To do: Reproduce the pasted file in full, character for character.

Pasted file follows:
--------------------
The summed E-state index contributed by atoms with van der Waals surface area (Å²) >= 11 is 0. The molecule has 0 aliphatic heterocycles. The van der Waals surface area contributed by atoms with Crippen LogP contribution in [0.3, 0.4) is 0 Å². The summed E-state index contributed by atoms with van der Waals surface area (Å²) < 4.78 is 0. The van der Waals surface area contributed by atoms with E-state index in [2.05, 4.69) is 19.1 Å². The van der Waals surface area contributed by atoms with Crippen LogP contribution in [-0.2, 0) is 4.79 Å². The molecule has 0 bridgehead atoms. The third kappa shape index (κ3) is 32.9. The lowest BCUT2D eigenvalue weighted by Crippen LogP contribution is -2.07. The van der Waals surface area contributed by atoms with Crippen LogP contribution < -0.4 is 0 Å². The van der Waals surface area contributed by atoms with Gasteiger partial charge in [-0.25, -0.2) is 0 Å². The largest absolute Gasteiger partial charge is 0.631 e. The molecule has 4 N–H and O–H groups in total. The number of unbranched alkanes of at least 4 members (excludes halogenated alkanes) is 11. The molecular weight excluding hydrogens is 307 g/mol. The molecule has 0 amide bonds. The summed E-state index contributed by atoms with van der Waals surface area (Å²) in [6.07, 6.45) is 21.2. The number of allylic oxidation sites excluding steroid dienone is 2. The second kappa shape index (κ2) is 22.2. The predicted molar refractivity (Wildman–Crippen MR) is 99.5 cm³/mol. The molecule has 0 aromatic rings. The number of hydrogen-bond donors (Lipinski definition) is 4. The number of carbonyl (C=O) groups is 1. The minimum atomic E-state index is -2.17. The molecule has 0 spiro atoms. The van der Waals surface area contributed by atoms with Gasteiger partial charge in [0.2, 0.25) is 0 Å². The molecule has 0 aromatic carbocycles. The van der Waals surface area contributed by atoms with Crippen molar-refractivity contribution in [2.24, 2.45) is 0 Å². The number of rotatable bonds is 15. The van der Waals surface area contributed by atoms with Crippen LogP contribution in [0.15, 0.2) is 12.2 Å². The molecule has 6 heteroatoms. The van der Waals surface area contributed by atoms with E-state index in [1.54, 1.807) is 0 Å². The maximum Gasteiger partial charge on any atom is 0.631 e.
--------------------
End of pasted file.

The summed E-state index contributed by atoms with van der Waals surface area (Å²) >= 11 is 0. The molecule has 0 aliphatic heterocycles. The van der Waals surface area contributed by atoms with Crippen LogP contribution in [0.3, 0.4) is 0 Å². The summed E-state index contributed by atoms with van der Waals surface area (Å²) < 4.78 is 0. The van der Waals surface area contributed by atoms with E-state index in [2.05, 4.69) is 19.1 Å². The van der Waals surface area contributed by atoms with Crippen LogP contribution in [-0.2, 0) is 4.79 Å². The molecule has 0 bridgehead atoms. The third kappa shape index (κ3) is 32.9. The lowest BCUT2D eigenvalue weighted by Crippen LogP contribution is -2.07. The van der Waals surface area contributed by atoms with Crippen LogP contribution < -0.4 is 0 Å². The van der Waals surface area contributed by atoms with Gasteiger partial charge in [-0.25, -0.2) is 0 Å². The largest absolute Gasteiger partial charge is 0.631 e. The molecule has 4 N–H and O–H groups in total. The number of unbranched alkanes of at least 4 members (excludes halogenated alkanes) is 11. The molecular weight excluding hydrogens is 307 g/mol. The molecule has 0 amide bonds. The summed E-state index contributed by atoms with van der Waals surface area (Å²) in [6.07, 6.45) is 21.2. The number of allylic oxidation sites excluding steroid dienone is 2. The second kappa shape index (κ2) is 22.2. The predicted molar refractivity (Wildman–Crippen MR) is 99.5 cm³/mol. The molecule has 0 aromatic rings. The number of hydrogen-bond donors (Lipinski definition) is 4. The number of carbonyl (C=O) groups is 1. The minimum atomic E-state index is -2.17. The molecule has 0 spiro atoms. The van der Waals surface area contributed by atoms with Gasteiger partial charge in [0.2, 0.25) is 0 Å². The molecule has 0 aromatic carbocycles. The van der Waals surface area contributed by atoms with Crippen molar-refractivity contribution in [2.24, 2.45) is 0 Å². The number of rotatable bonds is 15. The van der Waals surface area contributed by atoms with Crippen LogP contribution in [0.15, 0.2) is 12.2 Å². The molecule has 6 heteroatoms. The van der Waals surface area contributed by atoms with E-state index in [1.54, 1.807) is 0 Å². The maximum Gasteiger partial charge on any atom is 0.631 e.